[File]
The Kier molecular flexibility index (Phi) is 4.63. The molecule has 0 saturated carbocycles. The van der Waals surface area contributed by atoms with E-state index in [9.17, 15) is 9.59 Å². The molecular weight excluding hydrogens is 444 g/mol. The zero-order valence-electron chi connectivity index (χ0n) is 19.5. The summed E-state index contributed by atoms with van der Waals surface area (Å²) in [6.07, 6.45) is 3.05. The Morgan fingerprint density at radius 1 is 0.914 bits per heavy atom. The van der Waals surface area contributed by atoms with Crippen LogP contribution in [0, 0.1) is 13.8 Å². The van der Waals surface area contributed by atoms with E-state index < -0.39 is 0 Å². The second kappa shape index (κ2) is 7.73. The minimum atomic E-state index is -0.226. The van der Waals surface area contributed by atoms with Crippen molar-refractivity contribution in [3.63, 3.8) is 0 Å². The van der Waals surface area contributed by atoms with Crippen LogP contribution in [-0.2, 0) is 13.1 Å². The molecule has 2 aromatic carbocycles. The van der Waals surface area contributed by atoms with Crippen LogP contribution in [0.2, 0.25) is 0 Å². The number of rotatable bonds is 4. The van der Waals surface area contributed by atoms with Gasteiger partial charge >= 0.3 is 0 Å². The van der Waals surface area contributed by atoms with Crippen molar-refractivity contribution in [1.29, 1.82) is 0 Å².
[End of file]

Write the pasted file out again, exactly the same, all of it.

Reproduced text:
The Kier molecular flexibility index (Phi) is 4.63. The molecule has 0 saturated carbocycles. The van der Waals surface area contributed by atoms with E-state index in [9.17, 15) is 9.59 Å². The molecular weight excluding hydrogens is 444 g/mol. The zero-order valence-electron chi connectivity index (χ0n) is 19.5. The summed E-state index contributed by atoms with van der Waals surface area (Å²) in [6.07, 6.45) is 3.05. The Morgan fingerprint density at radius 1 is 0.914 bits per heavy atom. The van der Waals surface area contributed by atoms with Crippen LogP contribution in [0, 0.1) is 13.8 Å². The van der Waals surface area contributed by atoms with E-state index < -0.39 is 0 Å². The second kappa shape index (κ2) is 7.73. The minimum atomic E-state index is -0.226. The van der Waals surface area contributed by atoms with Crippen molar-refractivity contribution in [3.63, 3.8) is 0 Å². The van der Waals surface area contributed by atoms with Crippen LogP contribution in [-0.2, 0) is 13.1 Å². The molecule has 2 aromatic carbocycles. The van der Waals surface area contributed by atoms with Crippen LogP contribution in [0.2, 0.25) is 0 Å². The number of rotatable bonds is 4. The van der Waals surface area contributed by atoms with Gasteiger partial charge >= 0.3 is 0 Å². The van der Waals surface area contributed by atoms with Crippen molar-refractivity contribution in [1.29, 1.82) is 0 Å².